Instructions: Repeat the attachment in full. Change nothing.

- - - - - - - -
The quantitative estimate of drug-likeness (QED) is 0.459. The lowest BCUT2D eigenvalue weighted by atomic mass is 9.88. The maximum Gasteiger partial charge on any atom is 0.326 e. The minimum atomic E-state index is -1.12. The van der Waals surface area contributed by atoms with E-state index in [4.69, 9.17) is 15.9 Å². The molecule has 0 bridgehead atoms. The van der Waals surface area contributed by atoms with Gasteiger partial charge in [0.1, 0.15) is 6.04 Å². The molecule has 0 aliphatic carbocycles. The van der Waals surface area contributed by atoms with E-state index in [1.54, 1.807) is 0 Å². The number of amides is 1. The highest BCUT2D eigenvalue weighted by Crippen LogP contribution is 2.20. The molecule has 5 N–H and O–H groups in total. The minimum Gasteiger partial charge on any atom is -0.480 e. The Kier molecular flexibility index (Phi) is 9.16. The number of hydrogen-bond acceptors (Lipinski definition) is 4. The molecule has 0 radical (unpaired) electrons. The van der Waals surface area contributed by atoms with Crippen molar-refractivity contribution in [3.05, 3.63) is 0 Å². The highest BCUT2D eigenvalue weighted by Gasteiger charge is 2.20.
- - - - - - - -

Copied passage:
The quantitative estimate of drug-likeness (QED) is 0.459. The lowest BCUT2D eigenvalue weighted by atomic mass is 9.88. The maximum Gasteiger partial charge on any atom is 0.326 e. The minimum atomic E-state index is -1.12. The van der Waals surface area contributed by atoms with E-state index in [4.69, 9.17) is 15.9 Å². The molecule has 0 bridgehead atoms. The van der Waals surface area contributed by atoms with Gasteiger partial charge in [0.1, 0.15) is 6.04 Å². The molecule has 0 aliphatic carbocycles. The van der Waals surface area contributed by atoms with E-state index in [1.54, 1.807) is 0 Å². The number of amides is 1. The highest BCUT2D eigenvalue weighted by Crippen LogP contribution is 2.20. The molecule has 5 N–H and O–H groups in total. The minimum Gasteiger partial charge on any atom is -0.480 e. The Kier molecular flexibility index (Phi) is 9.16. The number of hydrogen-bond acceptors (Lipinski definition) is 4. The molecule has 0 radical (unpaired) electrons. The van der Waals surface area contributed by atoms with Crippen molar-refractivity contribution in [3.05, 3.63) is 0 Å². The highest BCUT2D eigenvalue weighted by Gasteiger charge is 2.20.